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Realistic Disaster Scenario: What if a regional war breaks out in the Middle East?

14 June 2021 Kevjn Lim

IHS Markit works with a significant number of clients with global footprints, especially in insurance, providing realistic disaster scenarios. The goal of these scenarios is to consider events that are unlikely but would be impactful if they happened so that our clients can evaluate their books of business against potential losses. This is the first in a series of exercises considering a number of potential realistic disaster scenarios.

Our current view on regional war risks in the Middle East is that US-Iran negotiations are likely to lead at least to a partial lifting of sanctions; Iranian nuclear breaches to continue until then, but support for regional militia aggression and ballistic missile precision development will continue irrespective of a deal. However, for this exercise, we considered what it would look like if instead, risks rose significantly in the region.

Scenario: Nuclear negotiations stall amid escalating retaliatory attacks, culminating in Iran, the US, and Israel entering into a regional war.

Negotiations between the US and Iran run aground over reinforced constraints on Iran's nuclear programme as well as its ballistic missile programme and regional activity. To secure additional leverage, Iran continues ramping up its nuclear capacity and backing of armed activity carried out by regional militias. Iran-backed militias intensify their attacks on US forces in Iraq. Limited US response encourages further Iranian aggression, while more significant US retaliation - for instance, the assassination of a high-ranking Iranian military figure - also provokes additional Iranian-backed attacks. Meanwhile, to contain Iran and potentially derail Iran-P5+1 negotiations, Israel likewise increases its own attacks.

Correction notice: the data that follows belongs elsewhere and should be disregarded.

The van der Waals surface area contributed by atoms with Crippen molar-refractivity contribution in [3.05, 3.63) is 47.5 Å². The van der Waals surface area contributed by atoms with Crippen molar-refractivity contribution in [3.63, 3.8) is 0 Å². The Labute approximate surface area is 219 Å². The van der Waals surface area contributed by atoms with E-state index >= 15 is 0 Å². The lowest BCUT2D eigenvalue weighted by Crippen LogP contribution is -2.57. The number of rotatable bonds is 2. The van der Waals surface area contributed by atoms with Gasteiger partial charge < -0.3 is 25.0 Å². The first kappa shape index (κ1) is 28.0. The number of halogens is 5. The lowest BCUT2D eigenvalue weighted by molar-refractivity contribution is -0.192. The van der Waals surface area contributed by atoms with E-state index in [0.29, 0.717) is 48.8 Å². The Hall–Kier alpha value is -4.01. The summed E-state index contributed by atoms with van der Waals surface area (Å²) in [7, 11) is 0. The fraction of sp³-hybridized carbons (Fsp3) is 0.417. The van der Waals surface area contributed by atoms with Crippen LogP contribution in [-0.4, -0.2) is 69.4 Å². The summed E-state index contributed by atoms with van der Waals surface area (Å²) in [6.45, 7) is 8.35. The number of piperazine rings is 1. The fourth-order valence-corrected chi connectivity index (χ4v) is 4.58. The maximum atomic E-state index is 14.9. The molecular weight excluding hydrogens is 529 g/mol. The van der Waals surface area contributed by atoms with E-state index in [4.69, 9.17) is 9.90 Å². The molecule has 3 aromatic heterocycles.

Neither the US nor Iran seeks war, but this continued escalation culminates in a "final straw" event that inadvertently takes all parties into open war. One potential trigger event for this would be a Western/Israeli assessment, contained in leaked intelligence reports, that Iran is undertaking measures bringing it imminently closer to a nuclear device, in response to repeated sabotage or assassinations targeting its nuclear industry.

The perceived imminence of a nuclear Iran pushes Israel towards a military campaign featuring airstrikes on surface nuclear infrastructure, and a mixture of "smart" "bunker-busters" and covert sabotage targeting Fordow and Natanz's underground nuclear facilities. Israel, however, lacks the necessary type of "bunker-busters" to penetrate the deepest facilities and needs the US's most advanced 13.6-tonne massive ordnance penetrator for that purpose, or an aircraft capable of its delivery. Even if the US initially disapproves of Israel's military strikes, once Iran retaliates around the region, the Biden administration finds itself drawn, under pressure from Congress, into the war alongside Israel.

Another trigger event for US entry into the war would include an attack by a regional militia in Iraq, Syria, Lebanon, or the southern Gulf, traceable with high confidence to Iranian direction, and causing significant US/Israel casualties. This would lead to overwhelming domestic pressure to retaliate.

Initial strikes on Iran focus on the most proliferation-risky nuclear facilities, specifically Fordow, Natanz, the Arak heavy-water plant, and any military site suspected of hosting weaponisation experiments. These airstrikes are preceded by significant and simultaneous covert "ground-softening" sabotage using agents and cyberattacks.